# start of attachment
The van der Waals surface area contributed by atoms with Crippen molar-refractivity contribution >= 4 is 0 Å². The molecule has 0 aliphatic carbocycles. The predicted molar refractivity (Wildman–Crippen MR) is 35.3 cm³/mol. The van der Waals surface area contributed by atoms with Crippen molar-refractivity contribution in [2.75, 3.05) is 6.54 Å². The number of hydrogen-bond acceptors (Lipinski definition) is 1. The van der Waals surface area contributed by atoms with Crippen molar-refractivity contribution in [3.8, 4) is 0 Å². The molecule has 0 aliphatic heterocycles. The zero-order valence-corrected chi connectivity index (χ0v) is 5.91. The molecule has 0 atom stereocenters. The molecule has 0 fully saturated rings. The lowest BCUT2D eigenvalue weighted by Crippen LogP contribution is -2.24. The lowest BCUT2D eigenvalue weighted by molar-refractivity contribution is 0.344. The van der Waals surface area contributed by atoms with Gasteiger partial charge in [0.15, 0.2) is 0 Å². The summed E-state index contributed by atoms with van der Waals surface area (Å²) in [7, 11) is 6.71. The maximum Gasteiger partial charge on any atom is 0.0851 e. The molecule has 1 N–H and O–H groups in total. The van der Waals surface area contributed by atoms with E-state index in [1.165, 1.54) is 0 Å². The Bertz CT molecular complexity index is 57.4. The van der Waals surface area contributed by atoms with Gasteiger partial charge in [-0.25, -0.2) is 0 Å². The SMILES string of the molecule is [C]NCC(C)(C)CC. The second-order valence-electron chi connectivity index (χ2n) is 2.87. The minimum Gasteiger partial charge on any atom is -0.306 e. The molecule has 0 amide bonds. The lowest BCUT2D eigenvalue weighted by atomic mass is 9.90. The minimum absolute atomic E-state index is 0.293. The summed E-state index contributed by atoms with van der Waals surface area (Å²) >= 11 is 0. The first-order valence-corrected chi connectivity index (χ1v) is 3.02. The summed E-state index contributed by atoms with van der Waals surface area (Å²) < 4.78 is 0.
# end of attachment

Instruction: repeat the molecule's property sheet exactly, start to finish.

The van der Waals surface area contributed by atoms with Crippen molar-refractivity contribution >= 4 is 0 Å². The molecule has 0 aliphatic carbocycles. The predicted molar refractivity (Wildman–Crippen MR) is 35.3 cm³/mol. The van der Waals surface area contributed by atoms with Crippen molar-refractivity contribution in [2.75, 3.05) is 6.54 Å². The number of hydrogen-bond acceptors (Lipinski definition) is 1. The van der Waals surface area contributed by atoms with Crippen molar-refractivity contribution in [3.8, 4) is 0 Å². The molecule has 0 aliphatic heterocycles. The zero-order valence-corrected chi connectivity index (χ0v) is 5.91. The molecule has 0 atom stereocenters. The molecule has 0 fully saturated rings. The lowest BCUT2D eigenvalue weighted by Crippen LogP contribution is -2.24. The lowest BCUT2D eigenvalue weighted by molar-refractivity contribution is 0.344. The van der Waals surface area contributed by atoms with Gasteiger partial charge in [0.15, 0.2) is 0 Å². The summed E-state index contributed by atoms with van der Waals surface area (Å²) in [7, 11) is 6.71. The maximum Gasteiger partial charge on any atom is 0.0851 e. The molecule has 1 N–H and O–H groups in total. The van der Waals surface area contributed by atoms with E-state index in [1.165, 1.54) is 0 Å². The Bertz CT molecular complexity index is 57.4. The van der Waals surface area contributed by atoms with Gasteiger partial charge in [-0.25, -0.2) is 0 Å². The SMILES string of the molecule is [C]NCC(C)(C)CC. The second-order valence-electron chi connectivity index (χ2n) is 2.87. The minimum Gasteiger partial charge on any atom is -0.306 e. The molecule has 0 amide bonds. The lowest BCUT2D eigenvalue weighted by atomic mass is 9.90. The minimum absolute atomic E-state index is 0.293. The summed E-state index contributed by atoms with van der Waals surface area (Å²) >= 11 is 0. The first-order valence-corrected chi connectivity index (χ1v) is 3.02. The summed E-state index contributed by atoms with van der Waals surface area (Å²) < 4.78 is 0.